Last night before the session I had an interesting conversation with a brother from Pennsylvania. We had come a bit late so we were relegated to the outer circle. The room is a decent size and the long tables are arranged in a square, but I think there are forty plus people here so not everyone can squeeze around the center. Er.. except Bill Kinnon.. but that’s another story.

David and I got chatting about process. David acknowledged the importance of discussion, but also confessed his impatience and desire for action. I realized that I was feeling very different. I know that its easy to move in comfortable circles in conversation. Conversation can be an excuse for not choosing, not moving, not making commitments. But this isn’t that.

What I observe here is a team of people coming with an agenda, but surrendering that agenda to the group. In a sense, they lay it on the table and ask for discernment. They themselves submit to a larger process, in the awareness and conviction that “God’s future is among God’s people.” This requires a certain humility and a certain vulnerability: qualities at the heart of the gospel. Any hermeneutic which is not in some sense communal will only end in reinforcing the dynamics of individualism. The only alternative we have is to cast our lot with God’s people, confident that God Himself will lead us. We choose interdependence.

It’s a beautiful thing to observe in action.

I’m not saying this will work with every group in every place at every time. I’m not saying there is no time for leaders to boldly step forth with the Word God has given: though even then I believe that “the spirit of prophets is subject to prophets.” But in particular in a time like this, in this place we find ourselves, with so much that is unknown, we need one another. We need the wisdom of the Body. We need “the other.” Alan observed that the social understanding of the Trinity, in their diversity and mutuality, is less a reminder of our need for community and belonging than our need for the other, a reminder to welcome the stranger. The Luke 10 passage we have been dwelling into every morning is all about hospitality. Perhaps in this moment it’s more important to recognize the Trinity as founding God’s mission, “The Great Invitation,” the dynamic of sending, than it is to recognize the social dynamic, which after all might just found a great conversation which has no ending..

As Henri Nouwen once wrote, hospitality is not a part of the gospel: hospitality IS the gospel.

* * *

The picture above is filled with great people. Most of you will recognize Brother Maynard at the right. Next to him is Rick Meigs of The Blind Beggar. To his left is Jay Akkermann of the Northwest Nazarene University. Next to Jay is Brad Sargent. I have a feeling Brad has a blog but I can’t recal where it’s located. Brad is a brilliant brother with a strong interest in culture. Next to Brad waving his arms wildly is wild man Mike. Mike, like myself, is a Regent grad. He’s a history buff and his family has just entered a new transition. Back by the window between Brad and Jay is Rob Robinson. “EpicRob” is involved with simple churches in Portland, partnering with Daniel Steigerwald who has recently brought his family there from Europe. So much of the experience and power of a gathering like this is found in the shared journey and shared purpose, shared passion and courage of men like this.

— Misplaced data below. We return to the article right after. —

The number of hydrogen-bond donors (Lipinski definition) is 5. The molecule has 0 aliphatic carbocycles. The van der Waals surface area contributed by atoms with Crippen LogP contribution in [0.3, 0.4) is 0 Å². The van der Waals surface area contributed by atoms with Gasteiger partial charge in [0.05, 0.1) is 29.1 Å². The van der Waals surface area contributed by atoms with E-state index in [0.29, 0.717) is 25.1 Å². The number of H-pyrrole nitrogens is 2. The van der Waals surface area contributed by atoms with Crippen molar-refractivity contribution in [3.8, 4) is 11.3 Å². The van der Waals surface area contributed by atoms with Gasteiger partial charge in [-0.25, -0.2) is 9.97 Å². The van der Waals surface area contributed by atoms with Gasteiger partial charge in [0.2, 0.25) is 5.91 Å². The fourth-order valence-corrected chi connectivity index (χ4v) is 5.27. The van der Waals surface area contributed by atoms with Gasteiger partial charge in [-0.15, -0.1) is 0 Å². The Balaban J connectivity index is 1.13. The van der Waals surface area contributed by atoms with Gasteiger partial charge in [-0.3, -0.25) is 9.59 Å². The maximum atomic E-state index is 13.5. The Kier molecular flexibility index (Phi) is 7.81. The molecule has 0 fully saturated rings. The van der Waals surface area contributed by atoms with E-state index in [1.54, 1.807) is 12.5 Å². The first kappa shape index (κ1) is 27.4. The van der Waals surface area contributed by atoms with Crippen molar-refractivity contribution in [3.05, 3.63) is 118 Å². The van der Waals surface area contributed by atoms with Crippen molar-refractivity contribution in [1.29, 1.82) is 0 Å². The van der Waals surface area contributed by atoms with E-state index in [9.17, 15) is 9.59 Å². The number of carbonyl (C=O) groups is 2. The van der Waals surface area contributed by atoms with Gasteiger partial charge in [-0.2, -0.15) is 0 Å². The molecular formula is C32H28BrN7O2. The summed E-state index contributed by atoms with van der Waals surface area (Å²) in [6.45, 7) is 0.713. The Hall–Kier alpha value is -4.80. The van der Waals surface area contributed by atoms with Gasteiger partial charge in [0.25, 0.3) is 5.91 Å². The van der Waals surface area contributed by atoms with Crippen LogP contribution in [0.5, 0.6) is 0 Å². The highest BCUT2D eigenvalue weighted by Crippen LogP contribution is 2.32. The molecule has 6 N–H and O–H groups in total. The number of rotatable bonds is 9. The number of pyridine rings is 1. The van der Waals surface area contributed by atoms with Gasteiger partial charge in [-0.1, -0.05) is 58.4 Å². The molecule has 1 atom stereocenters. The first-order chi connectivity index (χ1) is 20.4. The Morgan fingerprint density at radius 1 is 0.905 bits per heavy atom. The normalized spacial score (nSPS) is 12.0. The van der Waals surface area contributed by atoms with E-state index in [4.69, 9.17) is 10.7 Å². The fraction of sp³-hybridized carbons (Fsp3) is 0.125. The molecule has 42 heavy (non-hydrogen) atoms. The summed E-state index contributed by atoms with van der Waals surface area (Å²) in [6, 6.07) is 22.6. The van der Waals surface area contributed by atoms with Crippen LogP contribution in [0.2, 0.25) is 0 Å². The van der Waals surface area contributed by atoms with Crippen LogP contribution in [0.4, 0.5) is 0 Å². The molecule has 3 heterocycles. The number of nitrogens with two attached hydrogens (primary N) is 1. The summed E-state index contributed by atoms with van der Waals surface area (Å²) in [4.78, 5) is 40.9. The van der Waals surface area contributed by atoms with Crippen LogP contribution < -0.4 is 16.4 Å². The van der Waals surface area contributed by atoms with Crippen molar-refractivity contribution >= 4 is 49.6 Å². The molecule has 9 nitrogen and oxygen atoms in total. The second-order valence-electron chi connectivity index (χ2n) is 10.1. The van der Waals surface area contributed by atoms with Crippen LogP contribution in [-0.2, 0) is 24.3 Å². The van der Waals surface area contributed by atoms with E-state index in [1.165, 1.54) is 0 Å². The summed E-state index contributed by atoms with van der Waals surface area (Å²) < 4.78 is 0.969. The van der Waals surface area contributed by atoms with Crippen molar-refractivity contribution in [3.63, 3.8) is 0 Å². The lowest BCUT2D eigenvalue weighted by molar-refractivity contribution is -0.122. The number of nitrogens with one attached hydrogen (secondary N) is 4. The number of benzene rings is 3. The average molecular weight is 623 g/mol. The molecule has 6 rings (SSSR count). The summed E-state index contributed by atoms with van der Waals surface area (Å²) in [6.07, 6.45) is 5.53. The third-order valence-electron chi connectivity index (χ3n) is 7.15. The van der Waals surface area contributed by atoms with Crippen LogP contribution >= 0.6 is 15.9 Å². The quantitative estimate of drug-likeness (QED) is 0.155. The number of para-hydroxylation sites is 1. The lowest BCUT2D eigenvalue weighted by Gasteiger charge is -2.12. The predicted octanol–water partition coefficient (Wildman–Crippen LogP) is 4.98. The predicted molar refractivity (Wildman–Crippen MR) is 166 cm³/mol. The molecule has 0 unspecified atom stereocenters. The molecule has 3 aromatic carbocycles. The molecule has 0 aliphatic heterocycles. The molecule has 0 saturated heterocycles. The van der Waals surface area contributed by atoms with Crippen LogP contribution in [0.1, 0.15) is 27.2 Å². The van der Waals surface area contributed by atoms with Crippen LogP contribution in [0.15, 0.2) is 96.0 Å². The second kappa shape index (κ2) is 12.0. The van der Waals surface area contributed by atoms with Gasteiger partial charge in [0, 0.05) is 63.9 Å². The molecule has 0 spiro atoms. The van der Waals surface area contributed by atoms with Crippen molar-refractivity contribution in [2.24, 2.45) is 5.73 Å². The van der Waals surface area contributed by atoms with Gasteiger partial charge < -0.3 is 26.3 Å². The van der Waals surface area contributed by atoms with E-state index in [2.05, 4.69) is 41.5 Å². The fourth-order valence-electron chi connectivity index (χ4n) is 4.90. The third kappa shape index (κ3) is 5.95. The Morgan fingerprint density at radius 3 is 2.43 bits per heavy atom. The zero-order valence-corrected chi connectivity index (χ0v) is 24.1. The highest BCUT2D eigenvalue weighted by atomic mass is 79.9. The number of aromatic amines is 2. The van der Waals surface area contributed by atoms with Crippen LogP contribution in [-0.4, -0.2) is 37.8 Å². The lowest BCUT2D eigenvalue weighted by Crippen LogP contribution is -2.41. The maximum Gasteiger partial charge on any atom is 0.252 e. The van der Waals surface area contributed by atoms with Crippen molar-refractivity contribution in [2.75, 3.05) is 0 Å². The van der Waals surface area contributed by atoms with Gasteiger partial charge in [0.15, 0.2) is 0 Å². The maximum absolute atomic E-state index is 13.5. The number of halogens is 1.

8 Comments on Seabeck Oct. 17

  1. Ryan Roberts says:

    Thanks for your updates from Seabeck–Your blog is a regular stop for me and I greatly appreciate your offerings.

    I noticed a friend of mine in your photo. Dr. Jay Akkermann. You referenced and linked his name to Nazarene Theological Seminary–however, he doesn’t work there (he may be representing them though, I don’t know) He actually is a prof at Northwest Nazarene University in Nampa, Idaho.

    Keep up the good work.

  2. andrew jones says:

    so glad you are blogging this and fantastic to meet you finally!!!!!!

  3. Bill Kinnon says:

    And your point is….

    Great to finally meet you, Len! Sorry we haven’t had more chat time. But some of us DO have to work.

  4. len says:

    Bill, some people are balanced, and some people are centered… you are definitely the latter 🙂

  5. len says:

    Bill, some people are balanced, and some people are centered… you are definitely the latter 🙂

  6. Rick Meigs says:

    It sure was good to finally meet you Len and so many others. As much as I attempted to move around to get with as many people as possible, there never seemed to be enough time.

  7. Bill Kinnon says:

    Len,
    I just love it when you repeat repeat yourself yourself.

  8. […] What impressed me the most was the deep sense of community. As I have continued to consider why we were able to share community so quickly, I have returned over and over again to a simple fact: many people participating in the event were already connected with each other in the blogosphere. In our midst were well-seasoned bloggers Andrew Jones, Blind Beggar, Brother Maynard, Len Hjalmarson, Bill Kinnon, Rob Robinson and others. Some of them I had been reading for a while, others were brand new to me. Though many of us had never met, we already knew each other – and the Spirit’s work in each other’s lives – without having previously spent “real” time together as a group. […]